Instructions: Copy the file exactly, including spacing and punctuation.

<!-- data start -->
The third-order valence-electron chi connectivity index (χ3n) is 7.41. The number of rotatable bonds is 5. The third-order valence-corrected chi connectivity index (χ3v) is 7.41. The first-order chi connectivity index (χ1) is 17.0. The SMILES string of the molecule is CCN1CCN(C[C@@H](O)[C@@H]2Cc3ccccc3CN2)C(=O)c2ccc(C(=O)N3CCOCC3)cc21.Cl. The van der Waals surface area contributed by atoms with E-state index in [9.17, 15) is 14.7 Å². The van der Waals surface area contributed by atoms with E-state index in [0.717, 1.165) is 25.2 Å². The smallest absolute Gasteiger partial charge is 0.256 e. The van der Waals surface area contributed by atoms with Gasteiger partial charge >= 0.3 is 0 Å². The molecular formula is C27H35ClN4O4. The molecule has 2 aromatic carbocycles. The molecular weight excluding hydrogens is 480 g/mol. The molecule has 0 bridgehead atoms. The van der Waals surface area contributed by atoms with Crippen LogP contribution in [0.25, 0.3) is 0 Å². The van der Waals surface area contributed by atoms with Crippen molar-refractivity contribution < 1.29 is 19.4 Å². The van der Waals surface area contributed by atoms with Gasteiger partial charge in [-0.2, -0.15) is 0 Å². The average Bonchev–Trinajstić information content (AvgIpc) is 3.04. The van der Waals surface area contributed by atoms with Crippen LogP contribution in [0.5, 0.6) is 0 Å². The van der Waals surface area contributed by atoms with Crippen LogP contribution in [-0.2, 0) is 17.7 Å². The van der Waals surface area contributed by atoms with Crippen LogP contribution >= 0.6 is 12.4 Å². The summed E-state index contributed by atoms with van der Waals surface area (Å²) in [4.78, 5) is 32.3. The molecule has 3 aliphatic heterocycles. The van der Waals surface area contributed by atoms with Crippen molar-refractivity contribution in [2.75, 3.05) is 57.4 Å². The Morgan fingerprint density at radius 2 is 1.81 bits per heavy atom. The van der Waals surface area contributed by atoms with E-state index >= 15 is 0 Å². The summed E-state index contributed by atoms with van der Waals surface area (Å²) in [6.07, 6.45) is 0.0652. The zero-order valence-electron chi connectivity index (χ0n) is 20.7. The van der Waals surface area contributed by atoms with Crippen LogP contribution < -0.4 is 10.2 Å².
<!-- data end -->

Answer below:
The third-order valence-electron chi connectivity index (χ3n) is 7.41. The number of rotatable bonds is 5. The third-order valence-corrected chi connectivity index (χ3v) is 7.41. The first-order chi connectivity index (χ1) is 17.0. The SMILES string of the molecule is CCN1CCN(C[C@@H](O)[C@@H]2Cc3ccccc3CN2)C(=O)c2ccc(C(=O)N3CCOCC3)cc21.Cl. The van der Waals surface area contributed by atoms with E-state index in [9.17, 15) is 14.7 Å². The van der Waals surface area contributed by atoms with E-state index in [0.717, 1.165) is 25.2 Å². The smallest absolute Gasteiger partial charge is 0.256 e. The van der Waals surface area contributed by atoms with Gasteiger partial charge >= 0.3 is 0 Å². The molecular formula is C27H35ClN4O4. The molecule has 2 aromatic carbocycles. The molecular weight excluding hydrogens is 480 g/mol. The molecule has 0 bridgehead atoms. The van der Waals surface area contributed by atoms with Crippen LogP contribution in [0.25, 0.3) is 0 Å². The van der Waals surface area contributed by atoms with Crippen molar-refractivity contribution < 1.29 is 19.4 Å². The van der Waals surface area contributed by atoms with Gasteiger partial charge in [-0.2, -0.15) is 0 Å². The average Bonchev–Trinajstić information content (AvgIpc) is 3.04. The van der Waals surface area contributed by atoms with Crippen LogP contribution in [0.5, 0.6) is 0 Å². The van der Waals surface area contributed by atoms with Crippen LogP contribution in [-0.2, 0) is 17.7 Å². The van der Waals surface area contributed by atoms with Crippen LogP contribution >= 0.6 is 12.4 Å². The summed E-state index contributed by atoms with van der Waals surface area (Å²) in [4.78, 5) is 32.3. The molecule has 3 aliphatic heterocycles. The van der Waals surface area contributed by atoms with Crippen molar-refractivity contribution in [2.75, 3.05) is 57.4 Å². The Morgan fingerprint density at radius 2 is 1.81 bits per heavy atom. The van der Waals surface area contributed by atoms with E-state index >= 15 is 0 Å². The summed E-state index contributed by atoms with van der Waals surface area (Å²) in [6.07, 6.45) is 0.0652. The zero-order valence-electron chi connectivity index (χ0n) is 20.7. The van der Waals surface area contributed by atoms with Crippen LogP contribution < -0.4 is 10.2 Å².